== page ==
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Calgary Family Law Blog

Set boundaries and rules to protect kids from child custody drama

One of the biggest concerns parents have during a divorce is protecting their children's mental health and well-being. Decisions about child custody and support have real consequences for children, and in almost all cases a breakup between parents will mean major life changes for the children involved. One paradigm Alberta parents can use when approaching parenting during a divorce is to consider the children's "rights."

Experts suggest agreeing to several basic "rights for children of divorce" in order to guide behaviour throughout and after a breakup. First on the list is the right to be protected from anger toward the other parent and the right to love and be loved by both parents. Children should also be told clearly that the divorce is not their fault, and to be given straightforward and up-to-date information about their schedule.

Protecting credit amidst a family law dispute

Divorce does not only involve the division of assets, but also the distribution of debts and, in some cases, future income. A family law dispute can cause a great deal of financial stress and can have a major impact on a person's credit if they are stuck carrying more debt than they can manage. Here are some tips for Alberta individuals, couples, and families looking to protect their credit in the case of a divorce.

The first step people should take is to fully understand their financial situation. For example, people are advised to access their credit report as soon as possible using a credit reporting company approved in Alberta. A credit report will list all financial obligations that exist on paper, which is important information when entering the divorce arena.

How to protect wealth in the family law process

For most divorcing couples, financial concerns are top-of-mind. The distribution of assets and future financial support make up the bulk of the family law process in most Alberta separations. Fortunately, there are preventative measures that can be taken to avoid an unfair or drawn-out break-up. The earlier these issues are discussed in a marriage, the easier the process will be.

One of the biggest mistakes people make is thinking that keeping property or wealth separate will automatically protect it during the divorce. For example, someone may choose to keep a property in their name and believe this means it will stay in their ownership should their marriage end. This is, quite simply, not the case. While separate bank accounts can be practical for many couples during a marriage, it does not guarantee a separation of assets during a divorce.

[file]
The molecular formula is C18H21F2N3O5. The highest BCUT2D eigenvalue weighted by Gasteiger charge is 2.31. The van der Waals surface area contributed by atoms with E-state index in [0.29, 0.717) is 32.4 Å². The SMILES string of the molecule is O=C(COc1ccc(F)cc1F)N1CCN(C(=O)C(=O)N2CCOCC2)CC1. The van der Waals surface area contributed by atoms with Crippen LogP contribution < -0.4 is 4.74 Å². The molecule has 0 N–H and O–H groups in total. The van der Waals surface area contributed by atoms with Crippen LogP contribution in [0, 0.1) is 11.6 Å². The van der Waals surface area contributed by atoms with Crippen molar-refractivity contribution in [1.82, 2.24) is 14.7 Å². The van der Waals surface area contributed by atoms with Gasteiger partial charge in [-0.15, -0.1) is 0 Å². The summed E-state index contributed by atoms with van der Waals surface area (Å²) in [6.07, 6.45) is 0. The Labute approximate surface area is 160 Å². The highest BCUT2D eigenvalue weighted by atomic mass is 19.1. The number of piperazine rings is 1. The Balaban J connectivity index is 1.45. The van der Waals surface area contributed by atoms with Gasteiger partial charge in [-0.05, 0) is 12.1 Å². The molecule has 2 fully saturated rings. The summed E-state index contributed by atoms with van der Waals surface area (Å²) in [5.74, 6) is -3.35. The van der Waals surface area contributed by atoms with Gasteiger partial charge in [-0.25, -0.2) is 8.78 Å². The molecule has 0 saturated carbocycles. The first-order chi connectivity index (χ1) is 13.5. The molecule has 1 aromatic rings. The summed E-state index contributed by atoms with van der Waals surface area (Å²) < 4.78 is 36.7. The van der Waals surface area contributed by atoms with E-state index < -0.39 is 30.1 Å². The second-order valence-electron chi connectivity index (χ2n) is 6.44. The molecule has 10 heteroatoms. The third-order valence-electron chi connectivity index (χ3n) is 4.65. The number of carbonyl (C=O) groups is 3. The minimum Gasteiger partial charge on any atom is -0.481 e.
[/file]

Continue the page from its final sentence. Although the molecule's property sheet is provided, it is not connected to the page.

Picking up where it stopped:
Stress, mental health issues can accompany a family law dispute

Many people are aware of the property-related impact a divorce can have. But what effect does this financial and personal stress have on other aspects of a person's health and well-being? Many people in Alberta are impacted by a family law dispute, and it is important to understand how this may affect the mental health of those involved.

According to the Vanier Institute of the Family, the average Canadian marriage clocks in at just under 14 years, and about 40 percent of marriages in the country end before the 20th anniversary. This indicates that divorces are not uncommon in the country. This may not be new information, but the context in which these divorces take place has changed fairly substantially. A tough housing market, high debt loads and increased instances of inter-family loans make the financial impact of a divorce more extreme than ever for Alberta divorcees.

Navigating divorce, taxes and complex asset division

Dividing assets during a divorce can be particularly difficult when a couple owns a lot of land, or if they have a shared business. For Alberta farming families, both are often in the mix, making for complex asset division. When splitting family assets, one common question among both rural and urban families is which avenue or steps can be taken to minimize taxes, such as capital gains when transferring property ownership.

There are many things that must be clarified before considering the issue of taxes. In some cases, the most "tax-friendly" option may not be possible as a prenuptial agreement, trusts, inheritance and incorporation will direct the complex asset division. Those who do wish to consider tax implications even after all this is considered should do so before the divorce is finalized, as little can be done in this regard after the legal conclusion.